Juventus team up with Netflix as we see the start of a new trend emerging
Netflix have teamed up with giants of Italian football Juventus to create an exciting series of documentaries about the club, launching early next year.
The series will consist of four 60-minute long documentaries going behind the scenes of the club and following the players on their way to big away trips or simply arriving at training every day. The aim is to take fans “beyond the rough and tumble of matches and training sessions to see what life is like when you play for one of the world’s biggest and most prestigious teams.”
Recently, there’s been a trend towards this type of content. Facebook’s new ‘Watch tab’ has launched in the US and attempts to create a place for longer-form and more polished videos that clubs, and indeed publishers, can make in order to give their fans more on-demand style content. Instead of the short videos that work well on the newsfeed, the social media platform seems to think there’s a place for the kinds of videos people will spend closer to half an hour watching on-demand if they find the content interesting.
Real Madrid were enlisted to be the first club to create this content for Facebook. They’re the team with the biggest social media following, of course, and used their own partnership with Go Pro to shoot many of the scenes from ‘Hala Madrid’, a documentary series in a similar mould, taking fans behind the scenes of another iconic European side, and fellow Champions League finalist from last season.
Netflix, however, seems like a more natural place for this sort of content. It will be long-form, presumably nicely edited and expertly shot as Netflix and Juventus take time to craft the content over the next few months. That, in turn, should create the feeling of something fans might watch in the same sort of way they’d plan an evening to watch a film or a TV show, rather than the more ad hoc way in which they currently consume Facebook video.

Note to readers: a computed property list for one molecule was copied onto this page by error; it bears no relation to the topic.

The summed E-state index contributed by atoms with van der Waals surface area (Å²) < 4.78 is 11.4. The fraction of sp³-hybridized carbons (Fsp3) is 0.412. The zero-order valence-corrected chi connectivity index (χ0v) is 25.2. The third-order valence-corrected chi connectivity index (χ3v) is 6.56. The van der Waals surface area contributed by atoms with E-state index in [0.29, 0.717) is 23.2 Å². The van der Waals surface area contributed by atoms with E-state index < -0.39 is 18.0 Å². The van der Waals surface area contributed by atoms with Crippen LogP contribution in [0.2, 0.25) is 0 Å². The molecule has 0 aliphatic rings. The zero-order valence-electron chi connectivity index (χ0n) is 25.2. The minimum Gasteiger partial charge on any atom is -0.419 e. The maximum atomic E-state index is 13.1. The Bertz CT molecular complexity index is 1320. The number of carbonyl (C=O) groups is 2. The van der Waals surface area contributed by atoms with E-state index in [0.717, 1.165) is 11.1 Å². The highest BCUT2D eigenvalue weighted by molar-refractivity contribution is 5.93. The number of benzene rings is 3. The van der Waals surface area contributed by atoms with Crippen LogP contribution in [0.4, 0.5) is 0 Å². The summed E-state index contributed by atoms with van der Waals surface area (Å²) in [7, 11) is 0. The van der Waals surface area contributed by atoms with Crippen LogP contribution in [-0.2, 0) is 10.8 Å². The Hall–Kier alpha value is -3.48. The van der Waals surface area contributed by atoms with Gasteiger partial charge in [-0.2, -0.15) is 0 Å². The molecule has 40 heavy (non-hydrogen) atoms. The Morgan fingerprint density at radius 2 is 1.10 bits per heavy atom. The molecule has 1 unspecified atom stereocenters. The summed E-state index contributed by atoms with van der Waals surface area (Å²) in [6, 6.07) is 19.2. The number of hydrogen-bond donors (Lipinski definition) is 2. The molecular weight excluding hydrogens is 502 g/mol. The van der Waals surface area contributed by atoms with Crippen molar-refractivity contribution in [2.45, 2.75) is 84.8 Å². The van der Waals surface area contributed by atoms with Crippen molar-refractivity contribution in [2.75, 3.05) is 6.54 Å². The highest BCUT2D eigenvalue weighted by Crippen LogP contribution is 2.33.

That’s a problem for Facebook in a way that it isn’t for Netflix, of course, and it’s one that the ‘Watch’ feature looks like an attempt to address.
But this is also a move which shows that the trend towards on-demand content around sport is growing at pace. Podcasts and other sports talk and insights are proliferating rapidly, as are online shows which follow similar formats but use video rather than just audio. Perhaps that makes them more appealing to a sit-down audience but less useful for those on-the-go. Documentaries like these ones, though, seem to pick a side much more emphatically. An hour-long documentary isn’t something you can take on your trip to the gym or your morning run, but is more likely to be watched on the sofa in the evening or perhaps the morning commute.
From the arms race between live-streaming platforms to attempt to get live sport onto their platforms, it also seems as though there could be a race to sign up clubs themselves to create richer content their fans will sit down to enjoy rather than the usual clips from training or post-match interviews. It makes for a richer spread of football content for the hundreds of millions of fans around the world who follow their teams on social media.
This is probably only the start of the trend. Over the next few months, look out for more documentary style content getting deeper into the heart of clubs, their histories and their fans. Perhaps for streaming services, this is a much more fertile ground for growth than attempting to get the rights to live matches for the time being.
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